There is a misunderstanding that all “psychologists” are therapists - that they spend their days in their office, listening to people talk about their problems and asking deeper questions that get to the heart of specific behaviors, memories, and traumas. Not all psychologists do this type of work. A criminal psychologist, for example, may spend their time studying crime and giving expert testimony in court. A biological psychologist may be focused on research in a specific niche that not all psychologists have studied.
When we think of psychologists in a typical therapist’s office, we are thinking of clinical psychologists. Not all clinical psychologists are therapists and not all therapists are clinical psychologists. Read on to learn the differences, what it takes to become a clinical psychologist, and how you can take the next steps to make this job your lifelong career.
What does a Clinical Psychologist Do?
A clinical psychologist uses their knowledge of psychology to assess, treat, and research emotional and mental disorders. They help individual patients work through trauma or identify the symptoms of their disorders (anxiety, PTSD, etc.) in order to help them live a more productive and fulfilling life.
Not all clinical psychologists do the same job, nor do they have the abilities that other mental health professionals have. A clinical psychologist, for example, may conduct research or work directly with patients, but they are not psychiatrists. They cannot prescribe medications to patients and they are not medical doctors.
Clinical psychologists, however, are doctors. This makes them slightly different than the general “therapist,” who may hold only a master’s degree and is not board certified as a clinical psychologist.
In order to practice clinical psychology, psychologists need to be board certified by the American Board of Clinical Psychology. This certification requires that the psychologist:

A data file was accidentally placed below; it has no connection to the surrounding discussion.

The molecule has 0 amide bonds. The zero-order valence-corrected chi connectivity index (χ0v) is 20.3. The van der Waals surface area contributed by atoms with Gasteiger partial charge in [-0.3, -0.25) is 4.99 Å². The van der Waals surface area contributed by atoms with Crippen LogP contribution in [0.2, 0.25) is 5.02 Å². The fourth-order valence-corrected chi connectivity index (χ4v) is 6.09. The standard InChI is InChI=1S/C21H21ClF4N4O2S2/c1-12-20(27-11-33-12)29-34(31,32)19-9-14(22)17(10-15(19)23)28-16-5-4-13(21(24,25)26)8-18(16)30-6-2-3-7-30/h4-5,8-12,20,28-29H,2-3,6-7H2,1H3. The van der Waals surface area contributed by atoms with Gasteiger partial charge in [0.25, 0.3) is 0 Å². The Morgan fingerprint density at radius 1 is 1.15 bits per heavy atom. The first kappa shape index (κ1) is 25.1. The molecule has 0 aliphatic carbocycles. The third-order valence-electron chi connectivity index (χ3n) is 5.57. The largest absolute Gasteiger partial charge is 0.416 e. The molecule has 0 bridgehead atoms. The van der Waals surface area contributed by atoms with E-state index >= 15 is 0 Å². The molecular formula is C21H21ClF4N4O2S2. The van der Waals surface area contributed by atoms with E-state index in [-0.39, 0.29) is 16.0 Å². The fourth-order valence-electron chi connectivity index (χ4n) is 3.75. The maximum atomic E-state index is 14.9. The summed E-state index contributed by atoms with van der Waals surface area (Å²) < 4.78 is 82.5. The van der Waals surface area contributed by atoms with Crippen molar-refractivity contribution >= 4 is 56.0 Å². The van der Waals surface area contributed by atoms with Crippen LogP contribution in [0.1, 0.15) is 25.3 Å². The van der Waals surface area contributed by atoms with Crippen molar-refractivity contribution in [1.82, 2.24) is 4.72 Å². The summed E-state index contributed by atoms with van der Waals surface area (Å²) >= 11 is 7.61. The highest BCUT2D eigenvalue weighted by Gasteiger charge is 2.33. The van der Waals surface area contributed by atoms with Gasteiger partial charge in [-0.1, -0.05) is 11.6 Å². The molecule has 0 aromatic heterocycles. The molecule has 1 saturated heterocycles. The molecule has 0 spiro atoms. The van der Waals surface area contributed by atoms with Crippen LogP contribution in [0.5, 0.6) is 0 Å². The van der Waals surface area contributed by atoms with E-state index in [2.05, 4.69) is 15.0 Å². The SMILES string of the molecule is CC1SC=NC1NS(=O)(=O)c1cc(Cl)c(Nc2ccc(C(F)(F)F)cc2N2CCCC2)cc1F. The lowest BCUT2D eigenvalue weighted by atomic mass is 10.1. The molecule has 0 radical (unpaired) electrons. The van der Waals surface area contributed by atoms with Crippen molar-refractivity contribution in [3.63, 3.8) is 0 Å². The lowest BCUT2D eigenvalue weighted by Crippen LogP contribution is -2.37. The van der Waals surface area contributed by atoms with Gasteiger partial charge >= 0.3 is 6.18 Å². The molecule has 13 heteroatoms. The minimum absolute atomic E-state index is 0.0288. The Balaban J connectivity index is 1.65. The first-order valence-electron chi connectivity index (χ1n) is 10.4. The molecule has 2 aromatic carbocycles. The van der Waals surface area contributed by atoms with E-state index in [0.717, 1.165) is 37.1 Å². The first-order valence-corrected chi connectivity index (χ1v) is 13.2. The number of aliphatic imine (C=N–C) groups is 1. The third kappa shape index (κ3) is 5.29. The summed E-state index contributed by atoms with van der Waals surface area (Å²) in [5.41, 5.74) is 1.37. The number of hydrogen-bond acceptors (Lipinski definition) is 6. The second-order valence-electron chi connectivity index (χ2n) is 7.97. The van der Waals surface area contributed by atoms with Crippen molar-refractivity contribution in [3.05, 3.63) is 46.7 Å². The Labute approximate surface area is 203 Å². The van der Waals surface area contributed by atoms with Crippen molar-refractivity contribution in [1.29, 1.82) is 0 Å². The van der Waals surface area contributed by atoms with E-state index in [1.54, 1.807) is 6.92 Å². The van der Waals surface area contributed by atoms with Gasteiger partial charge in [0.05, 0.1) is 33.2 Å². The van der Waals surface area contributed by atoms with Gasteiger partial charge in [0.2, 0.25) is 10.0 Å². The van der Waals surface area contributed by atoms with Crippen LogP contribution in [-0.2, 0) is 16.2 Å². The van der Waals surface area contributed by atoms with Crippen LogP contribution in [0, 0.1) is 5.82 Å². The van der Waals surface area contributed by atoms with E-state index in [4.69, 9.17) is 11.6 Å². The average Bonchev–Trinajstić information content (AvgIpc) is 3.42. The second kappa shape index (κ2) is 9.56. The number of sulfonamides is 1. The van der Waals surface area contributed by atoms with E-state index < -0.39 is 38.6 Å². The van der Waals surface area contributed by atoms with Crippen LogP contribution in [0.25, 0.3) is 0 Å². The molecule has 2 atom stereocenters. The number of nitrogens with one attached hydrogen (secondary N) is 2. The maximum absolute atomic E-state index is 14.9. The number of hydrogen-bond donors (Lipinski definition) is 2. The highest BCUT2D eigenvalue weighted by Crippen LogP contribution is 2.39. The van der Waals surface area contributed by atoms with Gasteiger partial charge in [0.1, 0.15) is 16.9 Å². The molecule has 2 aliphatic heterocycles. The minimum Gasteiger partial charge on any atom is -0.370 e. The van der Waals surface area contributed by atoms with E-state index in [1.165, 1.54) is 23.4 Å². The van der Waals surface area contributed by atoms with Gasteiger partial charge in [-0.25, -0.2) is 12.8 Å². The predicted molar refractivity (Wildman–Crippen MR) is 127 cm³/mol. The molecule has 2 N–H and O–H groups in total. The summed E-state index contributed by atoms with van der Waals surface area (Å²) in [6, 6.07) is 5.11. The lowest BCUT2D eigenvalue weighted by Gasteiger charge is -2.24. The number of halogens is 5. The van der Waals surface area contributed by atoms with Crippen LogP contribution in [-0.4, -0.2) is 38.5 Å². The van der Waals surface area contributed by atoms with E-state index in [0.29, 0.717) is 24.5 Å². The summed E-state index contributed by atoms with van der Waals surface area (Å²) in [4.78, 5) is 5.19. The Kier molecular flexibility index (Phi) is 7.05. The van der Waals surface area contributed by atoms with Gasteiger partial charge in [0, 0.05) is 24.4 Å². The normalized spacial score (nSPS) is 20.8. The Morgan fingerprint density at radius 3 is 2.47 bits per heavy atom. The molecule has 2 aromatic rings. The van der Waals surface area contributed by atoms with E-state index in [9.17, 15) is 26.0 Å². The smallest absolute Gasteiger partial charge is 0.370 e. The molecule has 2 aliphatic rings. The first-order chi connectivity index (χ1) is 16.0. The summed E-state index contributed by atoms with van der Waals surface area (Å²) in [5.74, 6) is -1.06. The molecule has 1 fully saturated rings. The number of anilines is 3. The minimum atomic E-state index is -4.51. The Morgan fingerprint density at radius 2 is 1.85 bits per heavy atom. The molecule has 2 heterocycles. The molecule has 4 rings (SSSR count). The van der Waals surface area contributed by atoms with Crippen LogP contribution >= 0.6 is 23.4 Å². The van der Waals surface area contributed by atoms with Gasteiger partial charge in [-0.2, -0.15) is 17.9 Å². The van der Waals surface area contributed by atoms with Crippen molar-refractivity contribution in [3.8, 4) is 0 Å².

- Earns a doctoral degree (Ph.D. or PsyD) from an accredited university
- Complete an accredited internship program
- Earn a certification to practice clinical psychology in the state where they reside
- Complete a written and an oral exam
The requirements to be licensed at the state level varies - check online or with your professors to learn more about this process.
During the written and oral exam, psychologists will be assessed on more than just their knowledge of the field of psychology. The board wants to make sure that the psychologists who are practicing clinical psychology have a strong sense of ethics, continue to better themselves as research comes out, and has a professional attitude and demeanor while working with individual patients. Therapy can be a scary and vulnerable process, and only the most ethical and well-meaning individuals should be able to administer this to patients.
With a high demand for clinical psychologists in various industries, salaries are higher than they might be for a more niche position. It is definitely possible to make six figures as a clinical psychologist, even if you are just starting out in your career. Pay may increase as you spend more time at a company, manage other psychologists, or earn more credits.